1825 was a key year for Australian viticulture when James Busby, the famous horticulturist, turned his attention to wine and the large-scale grape growing process. In 1831, Busby traveled to Europe in search of the best grape varieties to grow in Australia, collecting some 650 varieties from all over Europe that he thought would have the best chance of thriving in Australia. Unfortunately, only 362 grape seedlings survived during the trip to Australia. They were planted in Sydney's historic botanical gardens and flourished there under the watchful eye of Busby and his team. Several collections of seedlings were taken from this batch of grapes and planted in plots of land in New South Wales, Victoria, and South Australia, including the Hunter Valley, which is now one of Australia's richest wine regions.
Many of Australia's oldest vines are entrenched in James Busby's early collections, and thanks to Australia's low phylloxera (grapevine-eating lice), many of these old vines remain original and unvaccinated - a fact that some experts attribute to Australia as a producer of intense wines and aromatic with good maturation potential. Followed by Busby's success in his mission to bring Australian wine to the map, the Hunter Valley has become the country's main commercial wine region and the Windham Estate has become Australia's largest winery. During the 1840s, wine production began to increase in many parts of southern Australia. Italian immigrants grew the first Riverina vineyards near the Margaret River, while in Victoria and New South Wales, Swiss and German settlers established several large vineyards, especially around the Clare and Barossa valleys. Australia began exporting wine to the UK, with the first officially registered at 1,384 gallons. The following year, several Australian wines entered the Royal Society of Arts, including a variety from the Gregory Blackland Vineyard, which later won a silver medal, becoming the first award-winning wine produced in Australia.
After booming in the 1840s and 1850s, the Australian wine industry suffered from the gold rush as workers left vineyards in search of gold in Eastern Australia and Tasmania, the industry began to regain its position again in the early 1900s, until the outbreak of World War I, which again left the country's vineyards without the necessary manpower.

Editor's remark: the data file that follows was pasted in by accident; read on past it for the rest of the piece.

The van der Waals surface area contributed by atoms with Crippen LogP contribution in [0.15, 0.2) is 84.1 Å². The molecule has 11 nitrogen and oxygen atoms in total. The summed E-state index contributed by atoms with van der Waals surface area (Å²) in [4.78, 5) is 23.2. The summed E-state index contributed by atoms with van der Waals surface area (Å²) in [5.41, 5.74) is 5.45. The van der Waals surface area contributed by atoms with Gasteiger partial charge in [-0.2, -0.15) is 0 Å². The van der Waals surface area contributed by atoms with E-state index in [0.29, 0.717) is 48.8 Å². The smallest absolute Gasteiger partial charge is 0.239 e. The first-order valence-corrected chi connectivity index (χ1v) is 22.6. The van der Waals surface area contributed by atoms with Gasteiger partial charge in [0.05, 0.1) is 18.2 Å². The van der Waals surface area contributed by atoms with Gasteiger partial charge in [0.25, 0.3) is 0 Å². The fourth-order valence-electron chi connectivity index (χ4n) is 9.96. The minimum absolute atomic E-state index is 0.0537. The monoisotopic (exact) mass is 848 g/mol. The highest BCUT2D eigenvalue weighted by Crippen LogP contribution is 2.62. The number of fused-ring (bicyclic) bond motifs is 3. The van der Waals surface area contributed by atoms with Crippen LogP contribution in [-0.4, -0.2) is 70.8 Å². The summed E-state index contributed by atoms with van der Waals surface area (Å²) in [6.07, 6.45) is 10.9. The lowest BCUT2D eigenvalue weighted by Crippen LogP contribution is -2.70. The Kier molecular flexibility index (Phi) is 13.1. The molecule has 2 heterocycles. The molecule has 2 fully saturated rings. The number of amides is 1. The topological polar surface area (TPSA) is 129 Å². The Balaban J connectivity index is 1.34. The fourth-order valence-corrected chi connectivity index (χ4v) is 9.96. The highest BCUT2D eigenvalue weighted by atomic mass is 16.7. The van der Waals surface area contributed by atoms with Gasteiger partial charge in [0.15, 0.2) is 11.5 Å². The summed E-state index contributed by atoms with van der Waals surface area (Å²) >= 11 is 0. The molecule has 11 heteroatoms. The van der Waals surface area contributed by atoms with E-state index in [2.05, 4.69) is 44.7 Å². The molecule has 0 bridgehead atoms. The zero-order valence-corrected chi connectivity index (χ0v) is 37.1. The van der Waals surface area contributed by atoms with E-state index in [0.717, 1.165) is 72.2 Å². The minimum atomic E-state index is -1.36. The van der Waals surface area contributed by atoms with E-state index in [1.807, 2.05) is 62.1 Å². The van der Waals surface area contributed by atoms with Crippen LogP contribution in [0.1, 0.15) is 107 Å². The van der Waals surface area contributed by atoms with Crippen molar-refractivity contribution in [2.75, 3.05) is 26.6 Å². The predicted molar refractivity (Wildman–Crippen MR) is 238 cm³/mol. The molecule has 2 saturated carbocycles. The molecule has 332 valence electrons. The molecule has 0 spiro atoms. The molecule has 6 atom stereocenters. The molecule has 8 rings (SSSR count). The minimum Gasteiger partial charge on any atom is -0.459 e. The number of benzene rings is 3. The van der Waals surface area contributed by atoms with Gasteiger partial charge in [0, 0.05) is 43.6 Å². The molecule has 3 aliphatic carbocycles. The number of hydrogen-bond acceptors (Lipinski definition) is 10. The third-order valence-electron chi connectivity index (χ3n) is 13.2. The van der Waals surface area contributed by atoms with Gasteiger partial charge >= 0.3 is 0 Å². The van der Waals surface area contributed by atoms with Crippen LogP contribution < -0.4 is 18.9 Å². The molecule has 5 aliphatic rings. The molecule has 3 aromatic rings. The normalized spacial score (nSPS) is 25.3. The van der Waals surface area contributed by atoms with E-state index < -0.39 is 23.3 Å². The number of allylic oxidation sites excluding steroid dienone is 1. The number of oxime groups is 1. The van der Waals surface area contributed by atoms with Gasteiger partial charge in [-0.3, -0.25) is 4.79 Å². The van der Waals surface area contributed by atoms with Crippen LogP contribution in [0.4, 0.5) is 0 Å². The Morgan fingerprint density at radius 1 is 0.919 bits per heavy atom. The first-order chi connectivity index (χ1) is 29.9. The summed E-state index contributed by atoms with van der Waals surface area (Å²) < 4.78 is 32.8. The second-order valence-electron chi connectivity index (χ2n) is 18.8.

After the end of World War II, a huge influx of immigrants came to Australia, bringing with them new skills and methods of wine production. With the advent of these new viticulture methods, tastes have changed and people have started looking for new, more refined varieties. Consumption skyrocketed, reviving Australia's love of the grapevine. The Australian wine industry has flourished from the 1950s to the present day. Currently, the country produces and exports millions of gallons of wine annually, there are thousands of large vineyards and small independent vineyards, each producing a different wine that has become synonymous with Australian viticulture. Less an enterprise and more a lifestyle, Australia's wine history isn't a lot of an enterprise as a manner of life, and this may interest anyone who lives or visits this wonderful, magnificent country.
Australia entered export markets in the 1980s and has been offering the world live fruit wines of exceptional value ever since. Quickly into the late 90s and early 2000s, concentrated samples of Shiraz, Grenache, and red blends dominated Australian wine history. In between these two extremes lies the ubiquitous variety of Australia's premium and regional offerings.
Over 100 varieties of wines together with Cabernet Sauvignon, Chardonnay, Riesling, Pinot Noir, Muscat, and Shiraz are produced in Australia. Several uncommon Mediterranean types have additionally commenced blooming in Australian vineyards, together with Vermentino, Barbera, Fiano, and Nero d'Avola. Australian wines can now be enjoyed all over the world, and the UK imports more wine from Australia than from France.
In today date, the production rate of Australia is only 4 percent of the world's wine but is the fourth largest exporter after the traditional wine giants Italy, France, and Spain. December 2010, Australia exported 781 million liters of wine, the vineyard area was just under 160,000 hectares, and more than 2,000 growers used 1.6 million tonnes of grapes to produce their wine.
From cozy family lounges to stately architecturally designed structures that stand out among the vineyards, Australia offers a wide range of exceptional vineyards to suit all tastes, varieties of grapes are planted in Australia, the most important of which are:
A recent interest in other Mediterranean varieties has seen small but increased plantings of: